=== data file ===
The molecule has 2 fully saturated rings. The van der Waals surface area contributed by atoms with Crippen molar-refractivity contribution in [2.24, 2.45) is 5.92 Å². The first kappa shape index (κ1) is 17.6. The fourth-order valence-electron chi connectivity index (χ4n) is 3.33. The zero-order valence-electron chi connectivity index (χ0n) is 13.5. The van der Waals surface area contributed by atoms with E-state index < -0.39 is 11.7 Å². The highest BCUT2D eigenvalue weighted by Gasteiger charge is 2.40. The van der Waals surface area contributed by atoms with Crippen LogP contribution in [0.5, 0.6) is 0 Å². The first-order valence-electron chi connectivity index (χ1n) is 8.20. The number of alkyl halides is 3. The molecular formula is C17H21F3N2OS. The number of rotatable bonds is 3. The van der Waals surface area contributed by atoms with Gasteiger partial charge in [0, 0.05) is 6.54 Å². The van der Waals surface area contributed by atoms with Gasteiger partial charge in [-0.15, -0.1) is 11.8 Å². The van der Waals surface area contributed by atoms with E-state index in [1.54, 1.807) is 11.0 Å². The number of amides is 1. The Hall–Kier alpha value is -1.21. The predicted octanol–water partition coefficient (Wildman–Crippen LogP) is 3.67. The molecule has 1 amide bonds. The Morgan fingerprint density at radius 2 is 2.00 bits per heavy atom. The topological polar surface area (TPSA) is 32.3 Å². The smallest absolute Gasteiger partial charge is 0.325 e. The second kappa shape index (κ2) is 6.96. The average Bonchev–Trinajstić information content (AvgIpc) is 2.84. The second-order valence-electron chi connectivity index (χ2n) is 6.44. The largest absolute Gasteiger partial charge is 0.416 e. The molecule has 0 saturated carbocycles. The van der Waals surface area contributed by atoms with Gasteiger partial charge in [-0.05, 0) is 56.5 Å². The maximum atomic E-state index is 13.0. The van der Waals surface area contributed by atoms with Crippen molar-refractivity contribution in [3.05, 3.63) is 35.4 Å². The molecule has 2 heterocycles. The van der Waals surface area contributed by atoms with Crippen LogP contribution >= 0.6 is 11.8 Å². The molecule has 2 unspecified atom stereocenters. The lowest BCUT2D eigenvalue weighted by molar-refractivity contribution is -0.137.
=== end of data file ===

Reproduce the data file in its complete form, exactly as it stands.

The molecule has 2 fully saturated rings. The van der Waals surface area contributed by atoms with Crippen molar-refractivity contribution in [2.24, 2.45) is 5.92 Å². The first kappa shape index (κ1) is 17.6. The fourth-order valence-electron chi connectivity index (χ4n) is 3.33. The zero-order valence-electron chi connectivity index (χ0n) is 13.5. The van der Waals surface area contributed by atoms with E-state index < -0.39 is 11.7 Å². The highest BCUT2D eigenvalue weighted by Gasteiger charge is 2.40. The van der Waals surface area contributed by atoms with Crippen LogP contribution in [0.5, 0.6) is 0 Å². The first-order valence-electron chi connectivity index (χ1n) is 8.20. The number of alkyl halides is 3. The molecular formula is C17H21F3N2OS. The number of rotatable bonds is 3. The van der Waals surface area contributed by atoms with Gasteiger partial charge in [0, 0.05) is 6.54 Å². The van der Waals surface area contributed by atoms with Gasteiger partial charge in [-0.15, -0.1) is 11.8 Å². The van der Waals surface area contributed by atoms with E-state index in [1.54, 1.807) is 11.0 Å². The number of amides is 1. The Hall–Kier alpha value is -1.21. The predicted octanol–water partition coefficient (Wildman–Crippen LogP) is 3.67. The molecule has 1 amide bonds. The Morgan fingerprint density at radius 2 is 2.00 bits per heavy atom. The topological polar surface area (TPSA) is 32.3 Å². The smallest absolute Gasteiger partial charge is 0.325 e. The second kappa shape index (κ2) is 6.96. The average Bonchev–Trinajstić information content (AvgIpc) is 2.84. The second-order valence-electron chi connectivity index (χ2n) is 6.44. The largest absolute Gasteiger partial charge is 0.416 e. The molecule has 0 saturated carbocycles. The van der Waals surface area contributed by atoms with Gasteiger partial charge in [-0.05, 0) is 56.5 Å². The maximum atomic E-state index is 13.0. The van der Waals surface area contributed by atoms with Crippen molar-refractivity contribution in [3.05, 3.63) is 35.4 Å². The molecule has 2 heterocycles. The van der Waals surface area contributed by atoms with Crippen LogP contribution >= 0.6 is 11.8 Å². The molecule has 2 unspecified atom stereocenters. The lowest BCUT2D eigenvalue weighted by molar-refractivity contribution is -0.137.